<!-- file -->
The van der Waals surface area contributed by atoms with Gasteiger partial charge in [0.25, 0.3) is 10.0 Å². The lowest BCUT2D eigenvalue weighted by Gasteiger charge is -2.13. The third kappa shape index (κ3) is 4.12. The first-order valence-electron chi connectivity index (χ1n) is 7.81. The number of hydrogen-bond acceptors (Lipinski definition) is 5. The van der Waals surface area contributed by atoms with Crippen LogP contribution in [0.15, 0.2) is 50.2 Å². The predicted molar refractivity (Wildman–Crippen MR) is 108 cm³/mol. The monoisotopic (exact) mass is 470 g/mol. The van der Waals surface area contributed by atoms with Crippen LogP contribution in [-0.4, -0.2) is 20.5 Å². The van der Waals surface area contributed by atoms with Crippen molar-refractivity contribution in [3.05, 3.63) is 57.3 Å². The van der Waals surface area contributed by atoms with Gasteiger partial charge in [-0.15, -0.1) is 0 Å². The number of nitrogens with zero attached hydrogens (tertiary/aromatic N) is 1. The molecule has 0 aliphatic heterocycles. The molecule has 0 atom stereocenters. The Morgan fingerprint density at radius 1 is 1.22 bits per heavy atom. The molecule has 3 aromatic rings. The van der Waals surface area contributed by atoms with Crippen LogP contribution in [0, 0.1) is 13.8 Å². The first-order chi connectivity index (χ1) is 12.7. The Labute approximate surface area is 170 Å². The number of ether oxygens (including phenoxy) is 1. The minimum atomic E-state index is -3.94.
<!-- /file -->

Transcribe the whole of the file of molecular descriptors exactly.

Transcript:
The van der Waals surface area contributed by atoms with Gasteiger partial charge in [0.25, 0.3) is 10.0 Å². The lowest BCUT2D eigenvalue weighted by Gasteiger charge is -2.13. The third kappa shape index (κ3) is 4.12. The first-order valence-electron chi connectivity index (χ1n) is 7.81. The number of hydrogen-bond acceptors (Lipinski definition) is 5. The van der Waals surface area contributed by atoms with Crippen LogP contribution in [0.15, 0.2) is 50.2 Å². The predicted molar refractivity (Wildman–Crippen MR) is 108 cm³/mol. The monoisotopic (exact) mass is 470 g/mol. The van der Waals surface area contributed by atoms with Crippen LogP contribution in [-0.4, -0.2) is 20.5 Å². The van der Waals surface area contributed by atoms with Crippen molar-refractivity contribution in [3.05, 3.63) is 57.3 Å². The van der Waals surface area contributed by atoms with Gasteiger partial charge in [-0.15, -0.1) is 0 Å². The number of nitrogens with zero attached hydrogens (tertiary/aromatic N) is 1. The molecule has 0 aliphatic heterocycles. The molecule has 0 atom stereocenters. The Morgan fingerprint density at radius 1 is 1.22 bits per heavy atom. The molecule has 3 aromatic rings. The van der Waals surface area contributed by atoms with Crippen LogP contribution in [0, 0.1) is 13.8 Å². The first-order chi connectivity index (χ1) is 12.7. The Labute approximate surface area is 170 Å². The number of ether oxygens (including phenoxy) is 1. The minimum atomic E-state index is -3.94.